In another embodiment of the present invention, the method further comprises the new step (h) of reducing the amount of micro-organism cells present in the fermentation broth prior to step (d). In an embodiment, the reducing step (h) takes place prior to the acidifying step (c). In an embodiment, the reducing step (h) is carried out by use of a separator device selected from a centrifuge, a belt filter, a drum filter, and a membrane filter.

FIG. 1 is a process flow diagram of one embodiment of the present method. As shown, a fermentation broth is provided, and cells are removed therefrom. Water is removed by a first evaporation step and the fermentation broth is acidified to form an aqueous solution comprising 3-hydroxypropionic acid. Gypsum is removed and the total sulfate ion and phosphate ion concentration of the aqueous solution is reduced using ion exchangers. The reduced ion aqueous solution comprising 3-hydroxypropionic acid is subjected to a second evaporation step to remove water, and the reduced ion aqueous solution is subjected to two distillation steps.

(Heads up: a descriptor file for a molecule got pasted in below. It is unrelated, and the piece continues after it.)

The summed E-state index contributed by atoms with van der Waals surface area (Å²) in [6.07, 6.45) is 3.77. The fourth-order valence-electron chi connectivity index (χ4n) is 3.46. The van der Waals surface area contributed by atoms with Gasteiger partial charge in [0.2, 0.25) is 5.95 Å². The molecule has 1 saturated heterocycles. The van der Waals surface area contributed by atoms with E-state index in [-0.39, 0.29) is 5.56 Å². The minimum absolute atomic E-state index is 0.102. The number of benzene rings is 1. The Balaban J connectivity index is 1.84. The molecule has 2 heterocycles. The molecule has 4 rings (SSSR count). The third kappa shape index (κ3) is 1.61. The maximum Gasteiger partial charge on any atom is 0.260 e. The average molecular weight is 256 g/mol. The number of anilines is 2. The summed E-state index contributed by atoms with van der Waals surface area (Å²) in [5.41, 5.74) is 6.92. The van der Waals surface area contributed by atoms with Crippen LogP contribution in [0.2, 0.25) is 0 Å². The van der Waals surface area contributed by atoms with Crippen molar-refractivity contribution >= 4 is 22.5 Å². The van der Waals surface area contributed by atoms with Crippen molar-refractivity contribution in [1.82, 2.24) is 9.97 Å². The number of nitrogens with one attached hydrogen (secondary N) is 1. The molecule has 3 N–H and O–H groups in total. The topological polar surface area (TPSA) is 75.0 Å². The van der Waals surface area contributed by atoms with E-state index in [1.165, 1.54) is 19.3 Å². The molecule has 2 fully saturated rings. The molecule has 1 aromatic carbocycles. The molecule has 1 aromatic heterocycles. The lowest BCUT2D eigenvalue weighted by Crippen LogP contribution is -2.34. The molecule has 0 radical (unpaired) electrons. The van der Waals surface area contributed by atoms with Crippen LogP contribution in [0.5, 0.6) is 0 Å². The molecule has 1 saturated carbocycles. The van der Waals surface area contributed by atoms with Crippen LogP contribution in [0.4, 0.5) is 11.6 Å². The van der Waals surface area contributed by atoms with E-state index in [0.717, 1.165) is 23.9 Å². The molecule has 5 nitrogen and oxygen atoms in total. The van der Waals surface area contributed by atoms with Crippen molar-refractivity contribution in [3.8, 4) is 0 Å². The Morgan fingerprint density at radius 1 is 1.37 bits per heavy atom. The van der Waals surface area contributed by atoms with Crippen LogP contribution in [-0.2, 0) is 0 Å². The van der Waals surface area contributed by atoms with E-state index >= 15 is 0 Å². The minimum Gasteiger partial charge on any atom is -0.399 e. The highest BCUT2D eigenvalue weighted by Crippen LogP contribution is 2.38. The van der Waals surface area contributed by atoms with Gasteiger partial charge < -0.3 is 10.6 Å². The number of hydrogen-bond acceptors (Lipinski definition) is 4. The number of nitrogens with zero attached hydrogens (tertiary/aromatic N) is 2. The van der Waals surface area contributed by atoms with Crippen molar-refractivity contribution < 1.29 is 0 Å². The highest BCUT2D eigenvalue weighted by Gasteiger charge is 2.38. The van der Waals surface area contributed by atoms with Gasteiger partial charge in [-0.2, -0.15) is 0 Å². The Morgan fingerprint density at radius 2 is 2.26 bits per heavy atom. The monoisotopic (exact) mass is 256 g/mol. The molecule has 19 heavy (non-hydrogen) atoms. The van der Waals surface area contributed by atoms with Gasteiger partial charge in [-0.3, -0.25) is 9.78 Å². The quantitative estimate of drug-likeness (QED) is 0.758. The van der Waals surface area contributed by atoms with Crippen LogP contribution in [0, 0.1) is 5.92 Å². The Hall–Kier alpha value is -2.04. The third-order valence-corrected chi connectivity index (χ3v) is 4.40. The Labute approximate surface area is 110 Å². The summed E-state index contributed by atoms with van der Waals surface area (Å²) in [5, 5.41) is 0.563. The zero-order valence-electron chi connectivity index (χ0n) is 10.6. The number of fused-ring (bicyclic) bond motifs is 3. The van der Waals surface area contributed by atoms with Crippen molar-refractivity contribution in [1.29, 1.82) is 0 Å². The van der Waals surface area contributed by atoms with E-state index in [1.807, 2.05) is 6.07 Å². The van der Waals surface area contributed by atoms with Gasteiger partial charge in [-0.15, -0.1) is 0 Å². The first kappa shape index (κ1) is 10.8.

In the first evaporation step described above, the concentration of 3-hydroxypropionic acid and/or salts thereof are after the completion of the first evaporation step typically less than 350 grams 3-hydroxypropionic acid equivalents per liter.

EXAMPLES

Representative embodiments of the present invention will now be described with reference to the following examples that illustrate the principles and practice of the present invention.

The following analytical methods and sample preparations were used in the examples below.

Analytical Method for 3-HP

3-Hydroxypropionic acid (3-HP), acrylic acid, and various other organic acids, alcohols, and sugars in the samples are analyzed using high performance liquid chromatography (HPLC). This HPLC method utilizes a combination of two BioRad Aminex HPX-87H columns, in conjunction with Refractive Index (RI) detection and Ultraviolet (UV) detection at 210 nm. The RI detector is for the quantification alcohols and sugars, and the UV detector for all the organic acids. Standards and samples are prepared by mass in volumetric flasks diluted with the mobile phase. No internal standard is used. Results were calculated in weight %.